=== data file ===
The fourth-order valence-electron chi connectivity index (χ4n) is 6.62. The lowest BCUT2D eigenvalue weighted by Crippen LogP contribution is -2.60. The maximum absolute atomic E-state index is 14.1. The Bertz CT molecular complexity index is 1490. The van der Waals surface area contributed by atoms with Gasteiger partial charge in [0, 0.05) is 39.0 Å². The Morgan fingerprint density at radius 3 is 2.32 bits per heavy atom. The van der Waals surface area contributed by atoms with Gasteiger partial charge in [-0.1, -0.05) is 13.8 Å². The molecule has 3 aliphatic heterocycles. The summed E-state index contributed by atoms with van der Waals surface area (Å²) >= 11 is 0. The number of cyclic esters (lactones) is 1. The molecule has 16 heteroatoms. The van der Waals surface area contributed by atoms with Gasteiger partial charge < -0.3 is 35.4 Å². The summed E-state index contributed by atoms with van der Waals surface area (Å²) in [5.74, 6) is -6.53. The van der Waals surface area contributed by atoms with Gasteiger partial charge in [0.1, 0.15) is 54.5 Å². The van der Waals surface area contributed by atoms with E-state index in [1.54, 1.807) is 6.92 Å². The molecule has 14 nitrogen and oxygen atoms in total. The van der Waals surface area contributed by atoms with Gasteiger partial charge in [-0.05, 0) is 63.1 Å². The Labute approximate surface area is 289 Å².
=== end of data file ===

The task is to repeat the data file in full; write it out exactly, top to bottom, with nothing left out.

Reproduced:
The fourth-order valence-electron chi connectivity index (χ4n) is 6.62. The lowest BCUT2D eigenvalue weighted by Crippen LogP contribution is -2.60. The maximum absolute atomic E-state index is 14.1. The Bertz CT molecular complexity index is 1490. The van der Waals surface area contributed by atoms with Gasteiger partial charge in [0, 0.05) is 39.0 Å². The Morgan fingerprint density at radius 3 is 2.32 bits per heavy atom. The van der Waals surface area contributed by atoms with Gasteiger partial charge in [-0.1, -0.05) is 13.8 Å². The molecule has 3 aliphatic heterocycles. The summed E-state index contributed by atoms with van der Waals surface area (Å²) >= 11 is 0. The number of cyclic esters (lactones) is 1. The molecule has 16 heteroatoms. The van der Waals surface area contributed by atoms with Gasteiger partial charge < -0.3 is 35.4 Å². The summed E-state index contributed by atoms with van der Waals surface area (Å²) in [5.74, 6) is -6.53. The van der Waals surface area contributed by atoms with Gasteiger partial charge in [0.1, 0.15) is 54.5 Å². The van der Waals surface area contributed by atoms with E-state index in [1.54, 1.807) is 6.92 Å². The molecule has 14 nitrogen and oxygen atoms in total. The van der Waals surface area contributed by atoms with Gasteiger partial charge in [-0.05, 0) is 63.1 Å². The Labute approximate surface area is 289 Å².